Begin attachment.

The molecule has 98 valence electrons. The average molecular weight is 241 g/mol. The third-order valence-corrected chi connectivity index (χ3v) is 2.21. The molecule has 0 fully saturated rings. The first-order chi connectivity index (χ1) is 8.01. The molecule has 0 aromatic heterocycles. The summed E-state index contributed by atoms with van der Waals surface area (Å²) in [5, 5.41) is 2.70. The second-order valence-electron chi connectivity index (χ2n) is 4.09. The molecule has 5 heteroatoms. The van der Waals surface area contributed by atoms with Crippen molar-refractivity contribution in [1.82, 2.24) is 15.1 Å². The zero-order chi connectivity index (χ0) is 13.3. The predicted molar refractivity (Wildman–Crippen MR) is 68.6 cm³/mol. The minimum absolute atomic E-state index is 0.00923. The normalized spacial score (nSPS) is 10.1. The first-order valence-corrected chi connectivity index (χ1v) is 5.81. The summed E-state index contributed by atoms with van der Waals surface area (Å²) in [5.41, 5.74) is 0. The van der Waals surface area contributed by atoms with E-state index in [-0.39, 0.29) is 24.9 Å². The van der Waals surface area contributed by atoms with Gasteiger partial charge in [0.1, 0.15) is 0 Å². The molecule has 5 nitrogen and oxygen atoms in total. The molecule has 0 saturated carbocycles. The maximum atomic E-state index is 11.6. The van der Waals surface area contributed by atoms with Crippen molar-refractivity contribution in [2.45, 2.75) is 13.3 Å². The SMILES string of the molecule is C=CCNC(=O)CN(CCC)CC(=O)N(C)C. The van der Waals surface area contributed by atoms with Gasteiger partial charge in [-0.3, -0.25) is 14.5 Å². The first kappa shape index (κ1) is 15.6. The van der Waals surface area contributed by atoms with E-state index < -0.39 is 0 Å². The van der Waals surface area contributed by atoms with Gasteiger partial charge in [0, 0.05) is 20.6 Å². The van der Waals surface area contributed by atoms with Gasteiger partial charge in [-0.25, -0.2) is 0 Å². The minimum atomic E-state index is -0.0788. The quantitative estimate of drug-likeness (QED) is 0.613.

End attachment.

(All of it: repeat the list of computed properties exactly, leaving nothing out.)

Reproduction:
The molecule has 98 valence electrons. The average molecular weight is 241 g/mol. The third-order valence-corrected chi connectivity index (χ3v) is 2.21. The molecule has 0 fully saturated rings. The first-order chi connectivity index (χ1) is 8.01. The molecule has 0 aromatic heterocycles. The summed E-state index contributed by atoms with van der Waals surface area (Å²) in [5, 5.41) is 2.70. The second-order valence-electron chi connectivity index (χ2n) is 4.09. The molecule has 5 heteroatoms. The van der Waals surface area contributed by atoms with Crippen molar-refractivity contribution in [1.82, 2.24) is 15.1 Å². The zero-order chi connectivity index (χ0) is 13.3. The predicted molar refractivity (Wildman–Crippen MR) is 68.6 cm³/mol. The minimum absolute atomic E-state index is 0.00923. The normalized spacial score (nSPS) is 10.1. The first-order valence-corrected chi connectivity index (χ1v) is 5.81. The summed E-state index contributed by atoms with van der Waals surface area (Å²) in [5.41, 5.74) is 0. The van der Waals surface area contributed by atoms with E-state index in [-0.39, 0.29) is 24.9 Å². The van der Waals surface area contributed by atoms with Gasteiger partial charge in [0.1, 0.15) is 0 Å². The molecule has 5 nitrogen and oxygen atoms in total. The molecule has 0 saturated carbocycles. The maximum atomic E-state index is 11.6. The van der Waals surface area contributed by atoms with Crippen molar-refractivity contribution in [2.45, 2.75) is 13.3 Å². The SMILES string of the molecule is C=CCNC(=O)CN(CCC)CC(=O)N(C)C. The van der Waals surface area contributed by atoms with Gasteiger partial charge in [-0.3, -0.25) is 14.5 Å². The first kappa shape index (κ1) is 15.6. The van der Waals surface area contributed by atoms with E-state index < -0.39 is 0 Å². The van der Waals surface area contributed by atoms with Gasteiger partial charge in [0, 0.05) is 20.6 Å². The van der Waals surface area contributed by atoms with Gasteiger partial charge in [-0.25, -0.2) is 0 Å². The minimum atomic E-state index is -0.0788. The quantitative estimate of drug-likeness (QED) is 0.613.